Guide to U.S. Health and Health Care Policy provides the analytical connections showing students how issues and actions are translated into public policies and institutions for resolving or managing healthcare issues and crises, such as the recent attempt to reform the national healthcare system. The Guide highlights the decision-making cycle that requires the cooperation of government, business, and an informed citizenry in order to achieve a comprehensive approach to advancing the nation's healthcare policies. Through 30 topical, operational, and relational essays, the book addresses the development of the U.S. healthcare system and policies, the federal agencies and public and private organizations that frame and administer those policies, and the challenges of balancing the nation's healthcare needs with the rising costs of medical research, cost-effective treatment, and adequate health insurance.
Key Features: 30 topical essays investigate the fundamental political, social, economic, and procedural initiatives that drive health and health care policy decisions affecting Americans at the local, regional, and national levels.; Essential themes traced throughout the chapters include providing access to healthcare, national and international intervention, nutrition and health, human and financial resource allocation, freedom of religion versus public policy, discrimination and healthcare policy, universal healthcare coverage, private healthcare versus publicly funded healthcare, and the immediate and long-term costs associated with disease prevention, treatment, and health maintenance.; A Glossary of Key Healthcare Policy Terms and Events, a Selected Master Bibliography, and a thorough Index are included.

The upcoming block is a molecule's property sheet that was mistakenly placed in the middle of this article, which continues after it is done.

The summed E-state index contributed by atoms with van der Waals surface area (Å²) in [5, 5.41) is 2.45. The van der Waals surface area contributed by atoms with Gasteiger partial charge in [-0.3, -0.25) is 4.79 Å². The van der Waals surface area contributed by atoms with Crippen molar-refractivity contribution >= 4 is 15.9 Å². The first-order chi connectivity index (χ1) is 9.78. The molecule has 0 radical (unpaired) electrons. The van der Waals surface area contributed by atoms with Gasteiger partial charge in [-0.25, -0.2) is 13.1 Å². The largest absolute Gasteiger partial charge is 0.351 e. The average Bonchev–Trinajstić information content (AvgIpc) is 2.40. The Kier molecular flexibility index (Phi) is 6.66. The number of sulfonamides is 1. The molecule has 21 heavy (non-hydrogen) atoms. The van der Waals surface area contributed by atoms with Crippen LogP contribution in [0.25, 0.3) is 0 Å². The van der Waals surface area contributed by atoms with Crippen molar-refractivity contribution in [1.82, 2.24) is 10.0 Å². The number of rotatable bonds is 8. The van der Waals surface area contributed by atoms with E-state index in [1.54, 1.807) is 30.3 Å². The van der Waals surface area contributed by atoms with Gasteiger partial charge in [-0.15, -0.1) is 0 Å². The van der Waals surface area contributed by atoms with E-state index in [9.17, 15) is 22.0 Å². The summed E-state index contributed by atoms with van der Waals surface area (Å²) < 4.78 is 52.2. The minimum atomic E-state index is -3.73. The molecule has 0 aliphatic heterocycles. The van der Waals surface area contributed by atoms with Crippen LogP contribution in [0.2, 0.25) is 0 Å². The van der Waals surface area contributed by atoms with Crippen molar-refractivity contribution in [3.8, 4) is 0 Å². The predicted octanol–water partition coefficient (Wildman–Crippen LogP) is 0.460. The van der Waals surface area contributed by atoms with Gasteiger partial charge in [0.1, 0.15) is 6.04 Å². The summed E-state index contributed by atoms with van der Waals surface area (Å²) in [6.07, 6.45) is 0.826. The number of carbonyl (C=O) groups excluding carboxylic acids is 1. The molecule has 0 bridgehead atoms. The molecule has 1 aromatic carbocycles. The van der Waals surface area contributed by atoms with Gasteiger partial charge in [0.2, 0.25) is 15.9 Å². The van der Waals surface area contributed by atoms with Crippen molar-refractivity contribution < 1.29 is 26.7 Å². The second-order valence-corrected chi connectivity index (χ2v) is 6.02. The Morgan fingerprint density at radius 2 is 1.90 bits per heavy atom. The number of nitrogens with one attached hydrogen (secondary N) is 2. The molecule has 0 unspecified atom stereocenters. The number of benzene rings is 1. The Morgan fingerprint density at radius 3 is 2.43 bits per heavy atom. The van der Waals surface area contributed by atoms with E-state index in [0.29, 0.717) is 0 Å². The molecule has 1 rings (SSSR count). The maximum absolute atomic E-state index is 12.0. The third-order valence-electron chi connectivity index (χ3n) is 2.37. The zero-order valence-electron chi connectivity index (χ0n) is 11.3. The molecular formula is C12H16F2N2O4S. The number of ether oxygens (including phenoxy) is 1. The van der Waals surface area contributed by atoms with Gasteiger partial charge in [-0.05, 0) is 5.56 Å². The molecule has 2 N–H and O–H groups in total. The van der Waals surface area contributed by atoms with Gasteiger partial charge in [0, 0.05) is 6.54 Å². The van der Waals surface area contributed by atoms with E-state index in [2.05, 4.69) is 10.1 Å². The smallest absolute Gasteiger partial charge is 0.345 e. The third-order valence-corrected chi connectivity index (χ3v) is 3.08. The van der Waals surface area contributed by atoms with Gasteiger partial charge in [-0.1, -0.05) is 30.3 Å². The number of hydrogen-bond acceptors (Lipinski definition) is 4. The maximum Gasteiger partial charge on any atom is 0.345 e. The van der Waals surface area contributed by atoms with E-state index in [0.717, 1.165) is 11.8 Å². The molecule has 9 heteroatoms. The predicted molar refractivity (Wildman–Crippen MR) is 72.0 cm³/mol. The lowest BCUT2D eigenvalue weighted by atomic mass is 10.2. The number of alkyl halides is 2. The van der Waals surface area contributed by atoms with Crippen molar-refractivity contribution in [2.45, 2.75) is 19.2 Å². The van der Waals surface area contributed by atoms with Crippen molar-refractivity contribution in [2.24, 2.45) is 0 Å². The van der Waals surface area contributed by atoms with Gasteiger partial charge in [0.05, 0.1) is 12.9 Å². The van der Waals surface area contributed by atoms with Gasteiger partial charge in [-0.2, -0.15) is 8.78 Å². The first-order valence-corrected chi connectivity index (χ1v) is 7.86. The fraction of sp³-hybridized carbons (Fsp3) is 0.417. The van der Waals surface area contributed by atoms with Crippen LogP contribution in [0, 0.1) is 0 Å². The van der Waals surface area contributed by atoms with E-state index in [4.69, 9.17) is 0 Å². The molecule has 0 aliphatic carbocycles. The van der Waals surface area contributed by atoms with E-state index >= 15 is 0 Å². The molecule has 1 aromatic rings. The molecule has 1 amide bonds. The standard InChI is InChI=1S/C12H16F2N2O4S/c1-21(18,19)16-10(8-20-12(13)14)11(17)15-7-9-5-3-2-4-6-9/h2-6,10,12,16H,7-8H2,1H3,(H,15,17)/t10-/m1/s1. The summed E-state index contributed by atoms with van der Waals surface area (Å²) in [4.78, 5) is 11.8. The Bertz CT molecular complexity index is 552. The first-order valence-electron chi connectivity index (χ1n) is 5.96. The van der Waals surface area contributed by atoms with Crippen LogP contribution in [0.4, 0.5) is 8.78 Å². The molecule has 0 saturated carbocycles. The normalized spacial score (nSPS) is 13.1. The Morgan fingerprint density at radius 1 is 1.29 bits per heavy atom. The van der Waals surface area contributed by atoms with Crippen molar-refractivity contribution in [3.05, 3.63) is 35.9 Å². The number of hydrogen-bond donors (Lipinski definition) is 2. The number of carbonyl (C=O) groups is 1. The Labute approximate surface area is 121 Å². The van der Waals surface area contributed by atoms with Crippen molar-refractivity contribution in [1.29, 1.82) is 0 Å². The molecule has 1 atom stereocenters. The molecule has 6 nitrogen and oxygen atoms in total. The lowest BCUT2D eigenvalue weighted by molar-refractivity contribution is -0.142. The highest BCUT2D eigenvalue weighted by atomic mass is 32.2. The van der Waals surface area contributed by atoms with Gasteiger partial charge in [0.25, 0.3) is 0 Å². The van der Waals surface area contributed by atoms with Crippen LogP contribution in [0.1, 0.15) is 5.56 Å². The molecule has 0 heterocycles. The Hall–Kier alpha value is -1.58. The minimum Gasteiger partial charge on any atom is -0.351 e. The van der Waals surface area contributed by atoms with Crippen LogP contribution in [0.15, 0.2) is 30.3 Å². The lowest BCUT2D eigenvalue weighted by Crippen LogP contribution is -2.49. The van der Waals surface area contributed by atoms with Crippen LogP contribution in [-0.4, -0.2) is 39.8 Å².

This must-have reference for political science and public policy students who seek to understand the issues affecting health care policy in the U.S. is suitable for academic, public, high school, government, and professional libraries.
Chapter 27: Continuing Challenges of Infectious Disease (1980s–Present)
In 1980, public health professionals were optimistic that the major infectious diseases that had been responsible for serious morbidity and mortality in the Unites States had been controlled. The important contagious diseases of infants and young children, including diphtheria, pertussis, measles, and polio, had been controlled with effective vaccines. Many potentially serious bacterial infections that caused gastrointestinal infections, sepsis, or bacterial meningitis could be effectively treated with an array of antibiotics. Even though treatment sometimes failed because it was ineffective or the infecting bacteria were resistant to the drug, treatment was usually helpful.
The early successes in controlling infectious diseases had prompted the U.S. Surgeon General Dr. William Stewart (in ...